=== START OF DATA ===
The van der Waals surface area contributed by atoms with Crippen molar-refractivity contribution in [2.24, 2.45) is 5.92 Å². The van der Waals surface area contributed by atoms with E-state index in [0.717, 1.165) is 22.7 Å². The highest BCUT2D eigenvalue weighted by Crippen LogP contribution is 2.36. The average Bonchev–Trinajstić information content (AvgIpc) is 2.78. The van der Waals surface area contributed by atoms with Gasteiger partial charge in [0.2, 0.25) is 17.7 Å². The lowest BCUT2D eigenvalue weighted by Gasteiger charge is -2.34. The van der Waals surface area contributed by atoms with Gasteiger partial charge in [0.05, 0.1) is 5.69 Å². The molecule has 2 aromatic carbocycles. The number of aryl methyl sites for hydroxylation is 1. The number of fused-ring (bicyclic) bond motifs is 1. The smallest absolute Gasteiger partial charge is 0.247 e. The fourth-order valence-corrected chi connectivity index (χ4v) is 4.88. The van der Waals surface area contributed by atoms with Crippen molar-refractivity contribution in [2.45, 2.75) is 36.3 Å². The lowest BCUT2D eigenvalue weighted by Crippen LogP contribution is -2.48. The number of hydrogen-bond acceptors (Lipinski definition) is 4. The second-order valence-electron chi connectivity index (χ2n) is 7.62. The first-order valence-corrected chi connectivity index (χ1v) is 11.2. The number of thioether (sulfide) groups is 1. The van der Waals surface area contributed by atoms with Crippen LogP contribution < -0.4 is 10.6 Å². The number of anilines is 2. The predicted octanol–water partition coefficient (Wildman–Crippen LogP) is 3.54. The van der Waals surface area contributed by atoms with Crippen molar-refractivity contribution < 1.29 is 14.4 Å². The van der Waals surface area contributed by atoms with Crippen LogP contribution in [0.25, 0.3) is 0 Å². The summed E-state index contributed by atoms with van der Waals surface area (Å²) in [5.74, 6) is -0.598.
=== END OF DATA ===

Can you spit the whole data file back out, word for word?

The van der Waals surface area contributed by atoms with Crippen molar-refractivity contribution in [2.24, 2.45) is 5.92 Å². The van der Waals surface area contributed by atoms with E-state index in [0.717, 1.165) is 22.7 Å². The highest BCUT2D eigenvalue weighted by Crippen LogP contribution is 2.36. The average Bonchev–Trinajstić information content (AvgIpc) is 2.78. The van der Waals surface area contributed by atoms with Gasteiger partial charge in [0.2, 0.25) is 17.7 Å². The lowest BCUT2D eigenvalue weighted by Gasteiger charge is -2.34. The van der Waals surface area contributed by atoms with Gasteiger partial charge in [0.05, 0.1) is 5.69 Å². The molecule has 2 aromatic carbocycles. The number of aryl methyl sites for hydroxylation is 1. The number of fused-ring (bicyclic) bond motifs is 1. The smallest absolute Gasteiger partial charge is 0.247 e. The fourth-order valence-corrected chi connectivity index (χ4v) is 4.88. The van der Waals surface area contributed by atoms with Crippen molar-refractivity contribution in [2.45, 2.75) is 36.3 Å². The lowest BCUT2D eigenvalue weighted by Crippen LogP contribution is -2.48. The number of hydrogen-bond acceptors (Lipinski definition) is 4. The second-order valence-electron chi connectivity index (χ2n) is 7.62. The first-order valence-corrected chi connectivity index (χ1v) is 11.2. The number of thioether (sulfide) groups is 1. The van der Waals surface area contributed by atoms with Crippen LogP contribution < -0.4 is 10.6 Å². The number of anilines is 2. The predicted octanol–water partition coefficient (Wildman–Crippen LogP) is 3.54. The van der Waals surface area contributed by atoms with Crippen molar-refractivity contribution < 1.29 is 14.4 Å². The van der Waals surface area contributed by atoms with Crippen LogP contribution in [0.25, 0.3) is 0 Å². The summed E-state index contributed by atoms with van der Waals surface area (Å²) in [5.74, 6) is -0.598.